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Class that "Pushes" its Instances into an Array


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#1 Zaxnyd

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Posted 23 May 2006 - 12:40 AM

I want a class that, upon instantiation, automatically "pushes" the created object into an array.

I have tried numerous ideas with wrapper classes and constructors, but nothing so far has worked. I have a feeling the answer will be painfully obvious once seen, but any assistance would be greatly

This is an example of what doesn't work (disregard any syntactic errors, I freehanded some for simplicity's sake):

class list
{ 
  var $contents = array();
  function add($item)
  {
    array_push($contents, $item);
  }
}

class item extends list
{
  var $name;
  function procedure($name = "")
  {
    $this->name = $name;
    parent::add(this);
  }
}

Thanks in advance for your assistance!

#2 hvle

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Posted 23 May 2006 - 01:35 AM

I actually take it upon myself to test this idea.
I'm working on something very similar to your question, and I came up with this.

you can add a class into an array, but it's not safe and not recommended.
however, you can serialize it into a string, add them into array, and unserialize it when you need to use.

here are my 2 class. You can not name a class list cuz it's reserve words or function name. so i called it c1

c1 is simply an array class which add whatever object into it's contents
class item's constructor simply serialize and add itself to parent class c1.

try it out and you'll see.

Hope this help.



$test = new item('Tom');

$clone = unserialize($test->contents[0]);

echo $clone->name;

class c1
{
var $contents = array();
function add($item)
{
array_push($this->contents, $item);
}
}

class item extends c1
{
var $name;
function item($name = "")
{
$this->name = $name;
$myobj = serialize($this);
$this->add($myobj);
}
}
Life's too short for arguing.

#3 Zaxnyd

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Posted 23 May 2006 - 04:51 PM

Thanks so much for your quick reply; however, I'm still a bit befuddled. [img src=\"style_emoticons/[#EMO_DIR#]/huh.gif\" style=\"vertical-align:middle\" emoid=\":huh:\" border=\"0\" alt=\"huh.gif\" /]

In the example you proposed, how would one access the created list? Shouldn't the "c1" class be instantiated into an object that is referenced within the "item" class?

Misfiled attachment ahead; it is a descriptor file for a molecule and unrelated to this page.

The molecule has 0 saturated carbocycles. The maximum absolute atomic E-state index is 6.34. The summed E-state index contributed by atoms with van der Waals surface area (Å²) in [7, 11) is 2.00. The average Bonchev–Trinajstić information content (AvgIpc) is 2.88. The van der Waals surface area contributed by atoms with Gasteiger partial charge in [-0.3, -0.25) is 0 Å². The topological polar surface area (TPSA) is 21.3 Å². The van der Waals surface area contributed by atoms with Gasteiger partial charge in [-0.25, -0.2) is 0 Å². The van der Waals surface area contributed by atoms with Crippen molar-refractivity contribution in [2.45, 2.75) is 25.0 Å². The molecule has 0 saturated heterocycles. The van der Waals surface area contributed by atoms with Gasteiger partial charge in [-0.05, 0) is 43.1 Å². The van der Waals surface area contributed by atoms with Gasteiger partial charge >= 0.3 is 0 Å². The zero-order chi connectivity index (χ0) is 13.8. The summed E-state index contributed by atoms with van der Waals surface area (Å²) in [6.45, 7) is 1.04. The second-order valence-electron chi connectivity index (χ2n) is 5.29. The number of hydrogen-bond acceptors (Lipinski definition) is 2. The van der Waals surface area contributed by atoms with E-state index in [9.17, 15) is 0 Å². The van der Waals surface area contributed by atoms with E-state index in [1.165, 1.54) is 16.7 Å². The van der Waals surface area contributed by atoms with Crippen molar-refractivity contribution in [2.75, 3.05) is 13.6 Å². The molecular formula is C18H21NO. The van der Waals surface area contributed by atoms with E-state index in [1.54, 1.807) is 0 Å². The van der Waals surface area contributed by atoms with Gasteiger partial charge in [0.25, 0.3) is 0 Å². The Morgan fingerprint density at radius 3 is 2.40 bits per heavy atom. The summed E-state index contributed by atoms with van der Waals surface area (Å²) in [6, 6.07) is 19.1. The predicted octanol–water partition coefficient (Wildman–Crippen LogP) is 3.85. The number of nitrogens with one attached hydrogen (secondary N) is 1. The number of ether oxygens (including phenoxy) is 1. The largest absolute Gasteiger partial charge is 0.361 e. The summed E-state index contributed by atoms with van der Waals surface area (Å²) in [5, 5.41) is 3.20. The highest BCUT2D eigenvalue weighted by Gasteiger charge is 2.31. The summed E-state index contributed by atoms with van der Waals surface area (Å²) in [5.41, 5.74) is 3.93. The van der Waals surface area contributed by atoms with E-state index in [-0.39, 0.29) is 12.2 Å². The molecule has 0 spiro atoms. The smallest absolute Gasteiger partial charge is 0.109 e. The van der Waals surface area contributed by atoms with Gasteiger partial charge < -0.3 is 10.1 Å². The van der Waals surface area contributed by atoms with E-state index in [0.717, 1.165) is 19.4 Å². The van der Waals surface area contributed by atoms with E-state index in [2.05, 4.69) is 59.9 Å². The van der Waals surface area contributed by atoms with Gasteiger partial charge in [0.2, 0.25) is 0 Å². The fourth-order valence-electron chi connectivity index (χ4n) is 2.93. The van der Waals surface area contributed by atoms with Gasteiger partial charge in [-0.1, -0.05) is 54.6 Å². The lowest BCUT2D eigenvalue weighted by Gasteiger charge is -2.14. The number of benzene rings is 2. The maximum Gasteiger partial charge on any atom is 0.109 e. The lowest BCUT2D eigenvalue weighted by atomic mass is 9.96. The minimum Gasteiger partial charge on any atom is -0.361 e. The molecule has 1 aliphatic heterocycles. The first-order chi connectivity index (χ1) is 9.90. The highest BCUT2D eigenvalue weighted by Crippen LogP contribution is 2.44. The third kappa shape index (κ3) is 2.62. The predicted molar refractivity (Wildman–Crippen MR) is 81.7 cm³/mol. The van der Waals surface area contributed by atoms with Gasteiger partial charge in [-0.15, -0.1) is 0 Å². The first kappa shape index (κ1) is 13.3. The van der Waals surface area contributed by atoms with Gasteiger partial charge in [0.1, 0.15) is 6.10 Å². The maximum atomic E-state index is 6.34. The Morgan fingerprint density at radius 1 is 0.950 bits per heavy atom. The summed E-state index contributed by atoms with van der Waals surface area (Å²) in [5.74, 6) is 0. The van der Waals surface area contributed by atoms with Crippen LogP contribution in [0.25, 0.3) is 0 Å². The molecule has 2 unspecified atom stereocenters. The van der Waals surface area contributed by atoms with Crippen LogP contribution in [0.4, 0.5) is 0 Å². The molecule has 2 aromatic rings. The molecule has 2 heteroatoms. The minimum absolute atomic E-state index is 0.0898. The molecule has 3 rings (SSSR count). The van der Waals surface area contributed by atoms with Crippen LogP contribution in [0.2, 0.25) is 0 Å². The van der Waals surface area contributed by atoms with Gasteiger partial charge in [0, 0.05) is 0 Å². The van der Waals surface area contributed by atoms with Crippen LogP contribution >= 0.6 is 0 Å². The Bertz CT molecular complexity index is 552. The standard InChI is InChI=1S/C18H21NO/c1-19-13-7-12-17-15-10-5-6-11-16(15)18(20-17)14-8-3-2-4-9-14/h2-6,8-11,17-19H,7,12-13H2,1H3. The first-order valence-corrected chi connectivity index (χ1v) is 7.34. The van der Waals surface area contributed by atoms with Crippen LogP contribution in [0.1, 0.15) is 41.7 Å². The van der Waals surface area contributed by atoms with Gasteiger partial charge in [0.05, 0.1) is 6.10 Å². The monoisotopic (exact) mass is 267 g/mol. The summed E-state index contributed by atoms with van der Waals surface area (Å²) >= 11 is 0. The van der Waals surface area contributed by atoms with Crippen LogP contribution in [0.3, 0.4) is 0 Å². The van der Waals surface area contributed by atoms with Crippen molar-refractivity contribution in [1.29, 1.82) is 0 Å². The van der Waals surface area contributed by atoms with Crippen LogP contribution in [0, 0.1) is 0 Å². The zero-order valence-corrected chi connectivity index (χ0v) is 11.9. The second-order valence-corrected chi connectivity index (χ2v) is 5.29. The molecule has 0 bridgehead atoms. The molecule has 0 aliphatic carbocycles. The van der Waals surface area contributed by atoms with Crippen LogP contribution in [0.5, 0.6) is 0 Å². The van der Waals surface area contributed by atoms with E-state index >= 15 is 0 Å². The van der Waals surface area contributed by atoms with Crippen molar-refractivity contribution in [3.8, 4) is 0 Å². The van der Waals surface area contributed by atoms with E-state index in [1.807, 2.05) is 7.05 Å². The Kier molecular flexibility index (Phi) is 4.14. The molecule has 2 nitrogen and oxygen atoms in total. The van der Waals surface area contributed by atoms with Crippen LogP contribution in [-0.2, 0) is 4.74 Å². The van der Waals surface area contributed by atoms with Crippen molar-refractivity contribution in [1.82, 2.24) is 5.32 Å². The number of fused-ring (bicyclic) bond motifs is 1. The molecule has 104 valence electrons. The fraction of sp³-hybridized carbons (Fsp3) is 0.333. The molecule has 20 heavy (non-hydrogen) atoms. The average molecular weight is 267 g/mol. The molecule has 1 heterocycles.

To clarify my goal in case of any confusion, essentially the end result I am aiming for is to end up with a series of items who are all referenced within an array. One could effectively create each object and manually insert them into an array immediately after instantiation, but for simplicity's sake and to avoid the error of ever forgetting to any, I'd like it to be automatically done within the item's constructor.

I just know I'm overcomplicating this...

Thanks again.

#4 hvle

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Posted 24 May 2006 - 01:05 AM

in that case, you can have predefined array of objects, and upon construction, add itself to that object array.

There's maybe better way to do this, but this one pop into my mind as now:



    $objectsArray = array();
    $test = new item($objectsArray, 'Tom');
    $clone = unserialize($objectsArray[0]);
    
    echo $clone->name;

    

class item
{
  var $name;
  function item(&$objects, $name)
  {
    $this->name = $name;
    array_push($objects, serialize($this));
  }
}


as you read the code carefully, you'd notice that the objects array passed into item's constructor by reference. In order for this code to work, $objectsArray must be accessable.

Life's too short for arguing.

#5 Zaxnyd

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Posted 12 June 2006 - 06:25 PM

I found a better solution:
class itemlist
{
  var $contents = array();
  function add($item){
    array_push($this->contents, $item);
  }
  function newitem($data){
    $temp = new item($data);
    $this->add($temp);
  }
}

class item
{
  var $data;
  function item($data){
    $this->data = $data;    
  }
}

$foo = new itemlist;
$foo->newitem('bar');

var_dump($foo) returns:
object(itemlist)(1) {
  ["contents"]=>
  array(1) {
    [0]=>
    object(item)(1) {
      ["data"]=>
      string(3) "bar"
    }
  }
}


#6 Barand

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Posted 12 June 2006 - 08:09 PM

A slight variation which puts the adding to the list in the item constructor as preferred by the OP

class  collection {
    private $items = array();
    
    function add($item) {
        $this->items[] = $item;
    }
    
    function __toString() {
        foreach($this->items as $itm) {
            $str .= $itm->value . '<br>';
        }
        return $str;
    }
}

class item {
    private $value;
    
    function __construct($value, $collection) {
        $this->value = $value;
        $collection->add($this);
    }
    
    function __get($var) {
        return $this->$var;
    }
    
}

$mycoll  = new collection;

$item1 = new item('foo', $mycoll);
$item2 = new item('bar', $mycoll);
$item3 = new item('Hello', $mycoll);
$item4 = new item('World', $mycoll);

echo $mycoll;

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#7 Zaxnyd

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Posted 16 June 2006 - 09:40 PM

That's exactly the solution I was looking for. Brilliant! Thank you!




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